So in the least surprising development of the 2012 GOP presidential nominating contest, Mitt Romney won the Puerto Rico primary yesterday, winning a majority of the vote and sweeping all 20 delegates.

In a textbook example of attempted overinterpretation, Romney had this to say about the win:

“Those people who don’t think that Latinos will vote for a Republican need to take a look at Puerto Rico,” Romney said from a suburb north of Chicago. “I intend to become our nominee and I intend to get Latino voters to vote for a Republican and take back the White House.

Yeah, right.

Puerto Ricans voting in a Republican presidential primary are pretty likely, all other things being equal, to vote for a Republican in that primary. That candidate was also pretty likely to be Mitt, who endorsed statehood for Puerto Rico (a popular cause for Republican-leaning Puerto Ricans in particular), was in turn endorsed by the governor, and who was one of two hopefuls to actually campaign there. The other was Rick Santorum, who showed up just long enough to offend everyone in sight by saying Puerto Rico must make English a “primary language” before being considered for statehood.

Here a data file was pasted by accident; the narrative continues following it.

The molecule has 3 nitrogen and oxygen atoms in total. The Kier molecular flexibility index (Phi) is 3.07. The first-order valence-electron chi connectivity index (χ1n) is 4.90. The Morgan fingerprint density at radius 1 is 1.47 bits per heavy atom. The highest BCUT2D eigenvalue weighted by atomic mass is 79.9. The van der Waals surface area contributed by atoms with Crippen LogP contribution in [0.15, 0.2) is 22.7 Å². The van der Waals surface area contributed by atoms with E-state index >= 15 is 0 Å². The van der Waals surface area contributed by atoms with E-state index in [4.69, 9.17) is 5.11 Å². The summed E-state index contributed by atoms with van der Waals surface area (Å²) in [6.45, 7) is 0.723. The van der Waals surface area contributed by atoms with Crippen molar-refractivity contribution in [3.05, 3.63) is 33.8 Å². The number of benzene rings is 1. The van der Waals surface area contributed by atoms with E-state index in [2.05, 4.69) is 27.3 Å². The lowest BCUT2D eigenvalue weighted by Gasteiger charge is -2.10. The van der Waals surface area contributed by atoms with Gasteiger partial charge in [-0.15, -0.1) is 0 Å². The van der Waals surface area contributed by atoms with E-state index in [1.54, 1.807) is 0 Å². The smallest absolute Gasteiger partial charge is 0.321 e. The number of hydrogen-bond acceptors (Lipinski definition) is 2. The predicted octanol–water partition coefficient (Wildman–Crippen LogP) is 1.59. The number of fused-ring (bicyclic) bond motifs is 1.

So Mitt was going to win this primary. The idea that this is some sort of harbinger of Mitt-o-mania among Latinos is ludicrous.

As citizens of the United States, Puerto Ricans are the Latino group least likely to care about the immigration issues that many others Latinos care deeply about, and on which Romney has deliberately positioned himself a bit to the right of Jimmy Dean Sausage. And while Romney did well among the sizable Puerto Rican vote in Florida, again, that’s limited to those participating in the Republican primary. He’s not going to carry Florida’s Puerto Ricans in November, and the best he can hope for among Latinos generally is a relatively non-catastrophic loss.

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Ed Kilgore is a political columnist for New York and managing editor at the Democratic Strategist website. He was a contributing writer at the Washington Monthly from January 2012 until November 2015, and was the principal contributor to the Political Animal blog.